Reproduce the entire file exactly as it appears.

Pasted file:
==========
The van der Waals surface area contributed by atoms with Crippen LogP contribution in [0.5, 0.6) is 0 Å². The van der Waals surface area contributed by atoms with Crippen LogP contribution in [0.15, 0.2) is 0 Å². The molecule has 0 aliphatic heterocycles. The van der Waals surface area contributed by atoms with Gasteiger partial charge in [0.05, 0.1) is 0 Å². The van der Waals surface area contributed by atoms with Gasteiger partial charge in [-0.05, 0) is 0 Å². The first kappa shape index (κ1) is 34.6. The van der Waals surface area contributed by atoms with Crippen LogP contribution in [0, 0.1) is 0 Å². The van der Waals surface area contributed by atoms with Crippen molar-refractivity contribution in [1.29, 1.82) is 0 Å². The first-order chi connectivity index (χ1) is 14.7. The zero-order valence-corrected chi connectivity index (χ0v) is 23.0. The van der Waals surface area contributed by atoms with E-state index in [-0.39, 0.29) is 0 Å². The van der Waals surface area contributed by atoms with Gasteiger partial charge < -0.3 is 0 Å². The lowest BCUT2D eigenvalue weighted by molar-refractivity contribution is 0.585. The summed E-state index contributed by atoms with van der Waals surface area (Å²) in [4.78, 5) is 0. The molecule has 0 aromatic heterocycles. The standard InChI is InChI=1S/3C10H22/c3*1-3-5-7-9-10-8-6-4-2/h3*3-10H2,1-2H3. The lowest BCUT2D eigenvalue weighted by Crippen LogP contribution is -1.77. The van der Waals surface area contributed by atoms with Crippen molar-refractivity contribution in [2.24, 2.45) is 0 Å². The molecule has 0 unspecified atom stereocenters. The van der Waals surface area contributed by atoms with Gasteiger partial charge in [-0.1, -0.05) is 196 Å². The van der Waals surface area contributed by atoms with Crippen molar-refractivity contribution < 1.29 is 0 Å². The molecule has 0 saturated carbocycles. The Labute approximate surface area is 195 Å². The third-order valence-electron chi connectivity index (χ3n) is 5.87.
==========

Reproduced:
The van der Waals surface area contributed by atoms with Crippen LogP contribution in [0.5, 0.6) is 0 Å². The van der Waals surface area contributed by atoms with Crippen LogP contribution in [0.15, 0.2) is 0 Å². The molecule has 0 aliphatic heterocycles. The van der Waals surface area contributed by atoms with Gasteiger partial charge in [0.05, 0.1) is 0 Å². The van der Waals surface area contributed by atoms with Gasteiger partial charge in [-0.05, 0) is 0 Å². The first kappa shape index (κ1) is 34.6. The van der Waals surface area contributed by atoms with Crippen LogP contribution in [0, 0.1) is 0 Å². The van der Waals surface area contributed by atoms with Crippen molar-refractivity contribution in [1.29, 1.82) is 0 Å². The first-order chi connectivity index (χ1) is 14.7. The zero-order valence-corrected chi connectivity index (χ0v) is 23.0. The van der Waals surface area contributed by atoms with E-state index in [-0.39, 0.29) is 0 Å². The van der Waals surface area contributed by atoms with Gasteiger partial charge < -0.3 is 0 Å². The lowest BCUT2D eigenvalue weighted by molar-refractivity contribution is 0.585. The summed E-state index contributed by atoms with van der Waals surface area (Å²) in [4.78, 5) is 0. The molecule has 0 aromatic heterocycles. The standard InChI is InChI=1S/3C10H22/c3*1-3-5-7-9-10-8-6-4-2/h3*3-10H2,1-2H3. The lowest BCUT2D eigenvalue weighted by Crippen LogP contribution is -1.77. The van der Waals surface area contributed by atoms with Crippen molar-refractivity contribution in [2.24, 2.45) is 0 Å². The molecule has 0 unspecified atom stereocenters. The van der Waals surface area contributed by atoms with Gasteiger partial charge in [-0.1, -0.05) is 196 Å². The van der Waals surface area contributed by atoms with Crippen molar-refractivity contribution < 1.29 is 0 Å². The molecule has 0 saturated carbocycles. The Labute approximate surface area is 195 Å². The third-order valence-electron chi connectivity index (χ3n) is 5.87.